I opted to laugh. The tension eased palpably. It turns out that only the top, most delicious layer was destroyed, and we still had plenty of cake. The owls survived. People started telling stories of the cake that tried to run away. And instead of being the bride who cried, I’m the bride who laughed.

So there you have it. Above all else, laugh.


Today marks the Summer Solstice.

Who wouldn’t love to welcome summer at Stonehenge?

This is the longest day of the year, and the start of summer. It’s funny—it’s always struck me that we should mark summer from the days getting longer, not the days reaching their longest and then starting to wane.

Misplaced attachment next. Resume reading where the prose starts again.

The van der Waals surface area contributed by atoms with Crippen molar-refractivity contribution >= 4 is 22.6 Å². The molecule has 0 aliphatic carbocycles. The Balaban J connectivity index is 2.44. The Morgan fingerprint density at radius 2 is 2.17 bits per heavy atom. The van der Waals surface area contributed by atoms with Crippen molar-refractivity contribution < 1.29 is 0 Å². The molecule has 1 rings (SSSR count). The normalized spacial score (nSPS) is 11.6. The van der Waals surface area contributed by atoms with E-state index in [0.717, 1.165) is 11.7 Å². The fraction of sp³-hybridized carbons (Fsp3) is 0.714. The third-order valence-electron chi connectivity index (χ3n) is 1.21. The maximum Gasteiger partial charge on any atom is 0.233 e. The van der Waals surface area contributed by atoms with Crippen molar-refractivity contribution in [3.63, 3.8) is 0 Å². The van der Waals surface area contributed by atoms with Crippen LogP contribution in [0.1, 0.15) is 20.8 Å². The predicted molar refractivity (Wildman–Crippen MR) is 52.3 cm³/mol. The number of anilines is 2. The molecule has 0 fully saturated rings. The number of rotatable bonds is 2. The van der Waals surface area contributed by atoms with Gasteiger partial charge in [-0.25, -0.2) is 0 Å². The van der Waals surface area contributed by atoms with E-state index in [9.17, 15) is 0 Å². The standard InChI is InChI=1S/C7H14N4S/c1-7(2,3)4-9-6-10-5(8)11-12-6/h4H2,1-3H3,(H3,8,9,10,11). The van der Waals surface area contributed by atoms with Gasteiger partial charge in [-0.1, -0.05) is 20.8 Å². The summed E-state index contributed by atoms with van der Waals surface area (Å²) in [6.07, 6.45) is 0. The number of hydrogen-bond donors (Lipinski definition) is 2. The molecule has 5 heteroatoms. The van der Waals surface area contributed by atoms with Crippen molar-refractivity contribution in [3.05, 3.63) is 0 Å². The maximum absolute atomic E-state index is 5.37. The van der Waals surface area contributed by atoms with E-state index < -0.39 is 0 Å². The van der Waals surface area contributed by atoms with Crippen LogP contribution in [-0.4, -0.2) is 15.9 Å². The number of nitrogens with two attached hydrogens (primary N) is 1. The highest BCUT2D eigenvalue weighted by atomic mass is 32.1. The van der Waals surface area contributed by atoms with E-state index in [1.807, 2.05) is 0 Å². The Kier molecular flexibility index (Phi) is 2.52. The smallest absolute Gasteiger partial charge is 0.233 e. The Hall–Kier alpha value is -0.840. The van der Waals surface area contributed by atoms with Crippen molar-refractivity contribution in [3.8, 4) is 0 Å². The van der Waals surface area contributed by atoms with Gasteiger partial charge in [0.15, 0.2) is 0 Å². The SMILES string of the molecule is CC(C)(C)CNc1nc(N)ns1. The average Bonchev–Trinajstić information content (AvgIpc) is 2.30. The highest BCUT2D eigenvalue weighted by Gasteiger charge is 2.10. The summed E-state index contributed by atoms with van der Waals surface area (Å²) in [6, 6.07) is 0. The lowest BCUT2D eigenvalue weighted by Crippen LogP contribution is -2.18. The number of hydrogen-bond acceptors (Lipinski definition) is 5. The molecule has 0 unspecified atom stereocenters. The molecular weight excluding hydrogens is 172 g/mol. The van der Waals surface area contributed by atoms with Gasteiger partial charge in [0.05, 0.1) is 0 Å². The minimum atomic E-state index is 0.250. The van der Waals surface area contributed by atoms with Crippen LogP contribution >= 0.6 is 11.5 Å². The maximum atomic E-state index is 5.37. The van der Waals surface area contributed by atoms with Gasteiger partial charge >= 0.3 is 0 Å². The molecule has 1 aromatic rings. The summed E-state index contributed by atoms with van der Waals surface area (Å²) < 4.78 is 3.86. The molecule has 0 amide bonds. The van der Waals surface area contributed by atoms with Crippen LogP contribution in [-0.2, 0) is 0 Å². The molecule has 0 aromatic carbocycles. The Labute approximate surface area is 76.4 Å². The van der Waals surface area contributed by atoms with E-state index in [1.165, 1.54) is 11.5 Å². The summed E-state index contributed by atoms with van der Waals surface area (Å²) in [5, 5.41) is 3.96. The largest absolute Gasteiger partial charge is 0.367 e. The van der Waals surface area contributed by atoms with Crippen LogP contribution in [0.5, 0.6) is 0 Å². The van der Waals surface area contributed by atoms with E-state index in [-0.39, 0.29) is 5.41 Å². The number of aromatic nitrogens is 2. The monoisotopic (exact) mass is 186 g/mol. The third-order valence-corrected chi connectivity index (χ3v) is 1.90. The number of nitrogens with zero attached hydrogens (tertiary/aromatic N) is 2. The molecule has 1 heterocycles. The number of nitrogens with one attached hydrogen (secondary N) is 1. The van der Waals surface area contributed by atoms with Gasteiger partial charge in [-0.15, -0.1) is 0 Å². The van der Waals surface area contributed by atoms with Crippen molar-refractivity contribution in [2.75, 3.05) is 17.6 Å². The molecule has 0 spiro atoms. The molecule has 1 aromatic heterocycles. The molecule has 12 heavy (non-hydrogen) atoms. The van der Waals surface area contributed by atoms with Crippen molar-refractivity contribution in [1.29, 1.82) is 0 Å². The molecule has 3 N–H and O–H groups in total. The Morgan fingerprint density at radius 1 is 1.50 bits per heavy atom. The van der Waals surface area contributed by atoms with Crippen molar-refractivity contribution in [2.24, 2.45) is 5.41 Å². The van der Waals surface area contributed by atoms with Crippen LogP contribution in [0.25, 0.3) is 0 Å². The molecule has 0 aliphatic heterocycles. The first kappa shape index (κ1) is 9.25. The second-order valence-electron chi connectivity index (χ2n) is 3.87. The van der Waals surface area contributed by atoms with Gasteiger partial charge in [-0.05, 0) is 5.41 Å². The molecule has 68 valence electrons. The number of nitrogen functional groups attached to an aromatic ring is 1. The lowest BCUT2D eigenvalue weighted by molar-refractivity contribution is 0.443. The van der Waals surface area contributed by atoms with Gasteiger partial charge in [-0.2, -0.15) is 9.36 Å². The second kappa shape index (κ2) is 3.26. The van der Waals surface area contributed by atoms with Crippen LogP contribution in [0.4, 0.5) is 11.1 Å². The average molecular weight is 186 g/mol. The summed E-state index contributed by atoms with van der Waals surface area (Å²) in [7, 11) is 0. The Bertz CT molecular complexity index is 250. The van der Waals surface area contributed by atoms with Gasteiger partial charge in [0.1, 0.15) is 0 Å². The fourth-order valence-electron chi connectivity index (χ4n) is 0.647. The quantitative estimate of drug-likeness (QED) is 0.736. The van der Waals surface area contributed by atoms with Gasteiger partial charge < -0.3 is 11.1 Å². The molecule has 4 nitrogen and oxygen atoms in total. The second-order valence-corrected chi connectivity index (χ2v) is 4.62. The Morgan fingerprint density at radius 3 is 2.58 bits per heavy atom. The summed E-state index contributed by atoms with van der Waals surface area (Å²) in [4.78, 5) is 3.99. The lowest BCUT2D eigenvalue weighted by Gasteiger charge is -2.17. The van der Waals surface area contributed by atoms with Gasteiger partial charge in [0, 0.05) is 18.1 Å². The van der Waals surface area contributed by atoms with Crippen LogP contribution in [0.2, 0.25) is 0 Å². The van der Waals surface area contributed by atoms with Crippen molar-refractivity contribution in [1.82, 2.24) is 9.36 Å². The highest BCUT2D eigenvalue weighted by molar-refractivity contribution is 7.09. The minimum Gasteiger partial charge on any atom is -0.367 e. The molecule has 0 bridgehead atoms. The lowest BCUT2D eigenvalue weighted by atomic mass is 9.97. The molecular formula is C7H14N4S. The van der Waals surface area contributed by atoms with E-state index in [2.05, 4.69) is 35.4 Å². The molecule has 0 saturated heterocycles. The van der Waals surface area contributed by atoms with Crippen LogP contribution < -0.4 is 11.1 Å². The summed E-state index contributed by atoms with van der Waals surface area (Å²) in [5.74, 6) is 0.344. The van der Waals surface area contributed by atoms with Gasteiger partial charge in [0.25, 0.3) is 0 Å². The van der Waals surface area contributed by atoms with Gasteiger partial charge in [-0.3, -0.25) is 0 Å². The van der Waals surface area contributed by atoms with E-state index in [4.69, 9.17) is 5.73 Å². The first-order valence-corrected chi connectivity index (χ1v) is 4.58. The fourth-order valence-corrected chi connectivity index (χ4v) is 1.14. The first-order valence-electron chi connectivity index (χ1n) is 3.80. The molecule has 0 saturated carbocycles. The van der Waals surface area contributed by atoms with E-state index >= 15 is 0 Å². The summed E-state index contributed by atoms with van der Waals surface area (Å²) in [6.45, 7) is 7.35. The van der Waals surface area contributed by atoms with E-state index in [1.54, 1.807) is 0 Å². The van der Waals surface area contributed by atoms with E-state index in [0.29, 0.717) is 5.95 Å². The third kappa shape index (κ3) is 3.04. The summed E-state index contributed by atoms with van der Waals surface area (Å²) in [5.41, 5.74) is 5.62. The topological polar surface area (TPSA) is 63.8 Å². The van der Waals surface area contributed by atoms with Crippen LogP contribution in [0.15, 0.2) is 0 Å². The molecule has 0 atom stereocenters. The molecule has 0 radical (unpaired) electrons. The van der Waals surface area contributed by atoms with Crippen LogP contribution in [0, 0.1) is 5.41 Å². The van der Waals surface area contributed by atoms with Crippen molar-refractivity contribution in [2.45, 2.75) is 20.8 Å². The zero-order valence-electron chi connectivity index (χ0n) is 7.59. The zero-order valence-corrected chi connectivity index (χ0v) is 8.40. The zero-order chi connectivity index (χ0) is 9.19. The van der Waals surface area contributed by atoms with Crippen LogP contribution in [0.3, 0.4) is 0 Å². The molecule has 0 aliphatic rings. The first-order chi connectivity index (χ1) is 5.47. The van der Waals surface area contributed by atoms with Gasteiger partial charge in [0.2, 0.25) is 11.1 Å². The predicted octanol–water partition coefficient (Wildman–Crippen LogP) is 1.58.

Summer is not my favorite season. I love tomatoes, yes, and green leaves and watermelons and fireworks and lightning bugs and the smell of fresh-cut grass and all the other things that come with summer. But I don’t like heat. I much prefer a crisp autumn evening or that first morning in spring when you realize the birds are singing again.

Still. It’s the halfway point in the year. How far have you come since the Winter Solstice last December? I, obviously, have gotten married. I’ve seen my friends welcome new life into the world. I’ve worked hard, played hard, and embraced new people in my life. Those are all good things.

And think: this is just the halfway point. What have you half-finished? I have querying and publication decisions ahead of me, and more life decisions, I’m sure. And this is just one year amid all the years. What else lies ahead?